The government should not be in the business of making choices for us about how to raise our family. David Davis MP is right about it squeezing the life out of aspiration. In our case, what he says speaks volumes to our souls. What next of our British Dream? Well, probably, we will take my husband’s talents and family-centered hard graft to his company’s offices abroad.
My husband often makes me laugh when he refers to us as a “unit”. Life feels like one long battle some days. Fending off bills, which fly in out of nowhere or stretching his earnings to cover what we refer to as a Long London Month (commute, cost of living). We became a unit when we got married. To start a family we pooled our resources with one focus and purpose in mind. We put our own individual ambitions to one side. He grinds his hairline to the dust working 80-hour weeks. I do my best to keep a boisterous toddler on the go from dawn till dusk. Worrying about the family budget is a full-time job.
I often look back and wonder at the choices we made. My husband arrived in this country with zero English and had just under a £1000 in his pocket, which had taken him years to save. The objective was a few months stay in London to earn English and improve his job prospects back home. Fast forward a little, his English now perfect, we are married and he takes a job on £5 an hour in a bar at night, using the days to pass tests and secure accreditations.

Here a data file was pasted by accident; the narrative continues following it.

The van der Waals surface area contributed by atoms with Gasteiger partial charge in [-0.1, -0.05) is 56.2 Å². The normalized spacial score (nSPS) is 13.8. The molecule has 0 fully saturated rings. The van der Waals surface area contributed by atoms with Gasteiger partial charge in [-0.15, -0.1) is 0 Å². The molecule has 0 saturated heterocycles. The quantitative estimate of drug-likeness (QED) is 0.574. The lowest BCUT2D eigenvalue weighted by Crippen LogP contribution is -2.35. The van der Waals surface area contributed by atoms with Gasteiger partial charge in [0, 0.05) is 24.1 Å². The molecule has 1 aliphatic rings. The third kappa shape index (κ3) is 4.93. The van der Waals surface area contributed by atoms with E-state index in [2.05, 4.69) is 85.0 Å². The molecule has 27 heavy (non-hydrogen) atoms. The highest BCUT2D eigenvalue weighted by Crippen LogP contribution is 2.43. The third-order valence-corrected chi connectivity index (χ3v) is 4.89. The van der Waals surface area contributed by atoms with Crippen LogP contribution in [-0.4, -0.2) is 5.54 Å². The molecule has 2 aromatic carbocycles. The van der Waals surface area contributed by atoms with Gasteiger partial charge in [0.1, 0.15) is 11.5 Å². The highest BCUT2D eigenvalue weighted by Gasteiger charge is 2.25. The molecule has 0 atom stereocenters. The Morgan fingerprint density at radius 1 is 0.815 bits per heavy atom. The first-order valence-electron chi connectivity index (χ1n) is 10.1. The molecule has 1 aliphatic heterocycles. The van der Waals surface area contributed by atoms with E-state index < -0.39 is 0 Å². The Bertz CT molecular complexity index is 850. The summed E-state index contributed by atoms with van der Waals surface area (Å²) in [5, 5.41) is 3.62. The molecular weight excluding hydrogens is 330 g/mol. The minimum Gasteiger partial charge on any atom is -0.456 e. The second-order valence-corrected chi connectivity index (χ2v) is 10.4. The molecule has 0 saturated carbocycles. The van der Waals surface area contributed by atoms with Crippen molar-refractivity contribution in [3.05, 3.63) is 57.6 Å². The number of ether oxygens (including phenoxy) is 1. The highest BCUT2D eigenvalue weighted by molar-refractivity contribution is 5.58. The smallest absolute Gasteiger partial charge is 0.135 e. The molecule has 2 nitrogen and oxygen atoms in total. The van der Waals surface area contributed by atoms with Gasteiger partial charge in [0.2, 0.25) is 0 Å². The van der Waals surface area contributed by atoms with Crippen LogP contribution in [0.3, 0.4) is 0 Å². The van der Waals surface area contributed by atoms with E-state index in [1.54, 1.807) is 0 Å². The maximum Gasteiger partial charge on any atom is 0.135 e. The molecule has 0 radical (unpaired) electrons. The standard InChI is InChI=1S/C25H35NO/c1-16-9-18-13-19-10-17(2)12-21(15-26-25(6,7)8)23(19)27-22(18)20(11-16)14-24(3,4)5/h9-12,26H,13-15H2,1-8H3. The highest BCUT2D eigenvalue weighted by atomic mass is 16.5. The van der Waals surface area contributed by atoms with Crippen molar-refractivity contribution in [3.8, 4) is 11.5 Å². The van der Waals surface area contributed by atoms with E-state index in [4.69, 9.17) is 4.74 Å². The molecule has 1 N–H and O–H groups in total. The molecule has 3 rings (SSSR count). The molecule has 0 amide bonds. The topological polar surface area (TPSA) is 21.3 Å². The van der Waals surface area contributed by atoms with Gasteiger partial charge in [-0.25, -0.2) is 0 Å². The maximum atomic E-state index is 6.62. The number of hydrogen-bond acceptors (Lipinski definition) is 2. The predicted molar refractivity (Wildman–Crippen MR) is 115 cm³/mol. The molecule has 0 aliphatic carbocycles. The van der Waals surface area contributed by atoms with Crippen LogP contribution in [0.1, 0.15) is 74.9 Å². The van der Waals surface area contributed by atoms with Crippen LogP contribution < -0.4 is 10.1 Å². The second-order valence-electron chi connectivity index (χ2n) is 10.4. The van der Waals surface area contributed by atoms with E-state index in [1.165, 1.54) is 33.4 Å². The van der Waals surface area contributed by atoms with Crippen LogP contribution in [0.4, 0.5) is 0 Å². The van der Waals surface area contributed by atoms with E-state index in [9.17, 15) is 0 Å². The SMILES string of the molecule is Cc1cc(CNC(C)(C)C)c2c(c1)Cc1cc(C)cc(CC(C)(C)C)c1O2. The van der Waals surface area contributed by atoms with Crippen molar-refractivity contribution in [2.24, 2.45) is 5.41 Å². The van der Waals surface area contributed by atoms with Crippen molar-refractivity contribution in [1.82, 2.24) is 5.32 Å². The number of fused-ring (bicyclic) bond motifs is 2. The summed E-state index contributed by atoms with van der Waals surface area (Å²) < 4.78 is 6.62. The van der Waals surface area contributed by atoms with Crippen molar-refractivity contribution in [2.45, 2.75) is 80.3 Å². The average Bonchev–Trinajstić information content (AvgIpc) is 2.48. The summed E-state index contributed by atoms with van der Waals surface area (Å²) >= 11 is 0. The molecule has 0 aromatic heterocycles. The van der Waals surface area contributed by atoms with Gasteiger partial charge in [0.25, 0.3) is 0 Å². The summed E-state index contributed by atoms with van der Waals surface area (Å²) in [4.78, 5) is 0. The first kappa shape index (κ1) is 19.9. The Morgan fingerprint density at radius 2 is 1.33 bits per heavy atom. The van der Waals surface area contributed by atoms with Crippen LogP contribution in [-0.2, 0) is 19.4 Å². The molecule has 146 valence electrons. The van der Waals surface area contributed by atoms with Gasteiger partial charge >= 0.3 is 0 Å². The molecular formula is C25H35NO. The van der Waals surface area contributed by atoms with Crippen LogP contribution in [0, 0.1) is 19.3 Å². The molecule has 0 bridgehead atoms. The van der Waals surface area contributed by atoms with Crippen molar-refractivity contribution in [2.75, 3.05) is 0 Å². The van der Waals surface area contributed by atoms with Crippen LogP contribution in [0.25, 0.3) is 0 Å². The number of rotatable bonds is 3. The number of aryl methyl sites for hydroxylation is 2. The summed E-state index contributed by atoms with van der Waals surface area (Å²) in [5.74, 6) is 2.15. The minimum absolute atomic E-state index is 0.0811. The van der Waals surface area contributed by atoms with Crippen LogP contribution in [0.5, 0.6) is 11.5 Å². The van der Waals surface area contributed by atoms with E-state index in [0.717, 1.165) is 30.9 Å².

Years then roll by as he carved out some stability and a decent stable career, the purpose of which was always and only ever to support his family. It almost cost us our marriage such were the hours and the travel involved. It certainly dented our chances of having a bigger family. But in many ways what he accomplished represents a British Dream. The business of dreams and building them is not exclusive to America. He proves that here in the UK it is possible to make something of yourself from humble beginnings, even hailing from a working class background in São Paulo where poverty nudges every aspect of life. He came here and without claiming a penny off the State, made something of himself.
Our British Dream exists in spite of governments not because of them. Successive governments have enjoyed reaching into our pockets and hitting us at every turn for improving our circumstances. My husband has taken on bigger and more responsibilities at work, pushing himself harder with relatively small advances in his take-home pay after the government has handsomely rewarded itself for his effort.
The government doesn’t consider us a “unit”, of course. It looks at us both individually for tax revenue and punishes us for wanting a family. Unless we both get up and go to work and slot our kids into care we are making a “lifestyle choice” which is not in keeping with what the government wants from us. It is sad for us and it is sad for Britain.